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A little extended problem from "cat line x to line y on a huge file":

I have a huge file (2-3 GB). I'd like to cat/print only from the line having "foo:" to the line having "goo:". Assume that "foo:" and "goo:" only appear once in a file; "foo:" proceeds "goo:".

So far this is my approach:

  • First, find the line with "foo:" and "goo:": grep -nr "foo:" bigfile
  • Returns 123456: foo: hello world! and 654321: goo: good bye!
  • Once I know these starting and ending line numbers, and the difference (654321-123456=530865) I can do selective cat:
  • tail -n+123456 bigfile | head -n 530865

My question is that how can I effectively substitute the line number constants with expressions (e.g., grep ...)?

I can write a simple Python script but want to achieve it using only combining commands.

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4 Answers 4

sed -n '/foo/,/goo/p;/goo/q' <bigfile

That would print only those lines. If you wanted the line numbers you'd add an =.

sed -n '/foo/=;/goo/=;//q' <bigfile

The q is important because it quits the input when it is called - else sed will continue to read the infile through to the end.

If you don't want to print foo/goo lines you can do instead:

With GNU sed:

sed -n '/foo/,/goo/!d;//!p;/goo/q
' <<\DATA
line1
foo 
line3
line4
line5
goo 
line7
DATA

OUTPUT

line3
line4
line5

And with any other:

sed -n '/foo/G;/\n/,/goo/!d;//q;/\n/!p 
' <<\DATA
line1
foo 
line3
line4
line5
goo 
line7
DATA    

OUTPUT

line3
line4
line5

Either way, though, this also quits its input as soon as it encounters the last line in your search.

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what's the advantage of that longer sed command over sed -n '/foo:/!{ /goo:/,/foo:/!p; }' bigFile? (Not being argumentative; generally curious.) –  HalosGhost Sep 2 at 3:04
    
Ahh, good to know. Thanks! –  HalosGhost Sep 2 at 3:07
    
@HalosGhost - I edited it. Thanks for the inspiration - your own answer gets my vote. –  mikeserv Sep 2 at 3:26
1  
@HalosGhost - thanks again. –  mikeserv Sep 2 at 3:43
1  
sed -n '/foo/,/goo/!d;//!p;/goo/q' won't work with all sed implementations (//!p will only match on goo with some). –  Stéphane Chazelas Sep 2 at 6:24

If you are okay with abandoning your current approach of using something in subshells to get the line numbers and allowing another utility to print the file, this can be accomplished in pure awk with little difficulty:

If you wish to print the lines between foo: and goo: and not the lines themselves, then you can use the following (picked up from here originally):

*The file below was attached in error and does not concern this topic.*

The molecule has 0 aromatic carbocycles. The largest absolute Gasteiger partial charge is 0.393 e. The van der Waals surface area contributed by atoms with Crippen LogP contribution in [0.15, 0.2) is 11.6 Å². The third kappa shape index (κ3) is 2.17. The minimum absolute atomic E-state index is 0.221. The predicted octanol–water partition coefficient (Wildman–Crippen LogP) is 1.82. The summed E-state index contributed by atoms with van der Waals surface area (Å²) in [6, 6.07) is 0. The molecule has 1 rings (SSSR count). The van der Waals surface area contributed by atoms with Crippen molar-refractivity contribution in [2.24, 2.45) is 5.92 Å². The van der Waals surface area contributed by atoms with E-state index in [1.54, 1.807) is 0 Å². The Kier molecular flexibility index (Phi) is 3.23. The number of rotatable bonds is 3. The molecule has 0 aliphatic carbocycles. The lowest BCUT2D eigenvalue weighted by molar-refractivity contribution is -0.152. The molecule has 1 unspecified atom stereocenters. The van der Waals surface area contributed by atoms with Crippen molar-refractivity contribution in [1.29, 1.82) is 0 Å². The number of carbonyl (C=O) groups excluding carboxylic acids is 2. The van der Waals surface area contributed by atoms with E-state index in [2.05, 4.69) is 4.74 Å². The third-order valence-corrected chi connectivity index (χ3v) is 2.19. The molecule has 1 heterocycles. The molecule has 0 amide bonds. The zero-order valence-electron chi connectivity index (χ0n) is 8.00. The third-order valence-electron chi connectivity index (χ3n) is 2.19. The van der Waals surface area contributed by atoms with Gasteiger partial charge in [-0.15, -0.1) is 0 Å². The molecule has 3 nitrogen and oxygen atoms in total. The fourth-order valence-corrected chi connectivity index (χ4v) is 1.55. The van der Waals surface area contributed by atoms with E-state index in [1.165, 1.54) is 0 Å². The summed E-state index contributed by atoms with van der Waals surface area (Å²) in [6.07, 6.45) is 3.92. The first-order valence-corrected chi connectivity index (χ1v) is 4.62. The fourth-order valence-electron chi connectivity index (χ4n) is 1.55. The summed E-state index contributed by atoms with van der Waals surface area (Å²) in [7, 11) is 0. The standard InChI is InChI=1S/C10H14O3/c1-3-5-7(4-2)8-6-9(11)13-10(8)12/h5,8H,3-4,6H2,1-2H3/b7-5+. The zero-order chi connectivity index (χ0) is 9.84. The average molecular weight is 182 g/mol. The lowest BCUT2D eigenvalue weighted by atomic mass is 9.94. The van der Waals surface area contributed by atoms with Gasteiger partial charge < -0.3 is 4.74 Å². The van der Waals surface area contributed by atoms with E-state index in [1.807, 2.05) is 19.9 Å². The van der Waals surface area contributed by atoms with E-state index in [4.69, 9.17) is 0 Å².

awk '/goo:/ { exit }; flag; /foo:/ { flag = 1 }' bigFile

The above exits when it sees the end token (goo:), prints if flag is true, and sets flag to true (1, actually) when it reaches the opening token (foo:).

If, however, you would prefer to include the token lines in the output, the command is actually even simpler, as @jasonwryan mentioned:

awk '/foo:/,/goo:/' bigFile

If you are hell-bent on only getting the line numbers and not actually printing the file with the same utility, then you can get the line numbers of the start and end tokens like so:

awk '/foo:|goo:/ { print NR }' bigFile
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4  
Or, if you want the matches as well: awk '/foo/,/goo/' bigfile –  jasonwryan Sep 2 at 2:50

Alternative sed one:

sed '/foo/,$!d;/goo/q'
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To substitute the constants with expressions, you can use command substitution.

To substitute the output of a command into an expression, use $(command)

In this case, the appropriate command line is:

tail -n+$(grep -nr "foo:" bigfile | cut -d':' -f1) bigfile | \
head -n$(($(grep -nr "goo:" bigfile | cut -d':' -f1)-$(grep -nr "foo:" bigfile | cut -d':' -f1)+1))

This will print all lines from the line containing foo: to the line containing goo:, inclusive.

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2  
This reads the input file at least 4 times. You would do better to grep both in one $(( arithmetic )) evaluation statement and save the results into variables. –  mikeserv Sep 2 at 3:37

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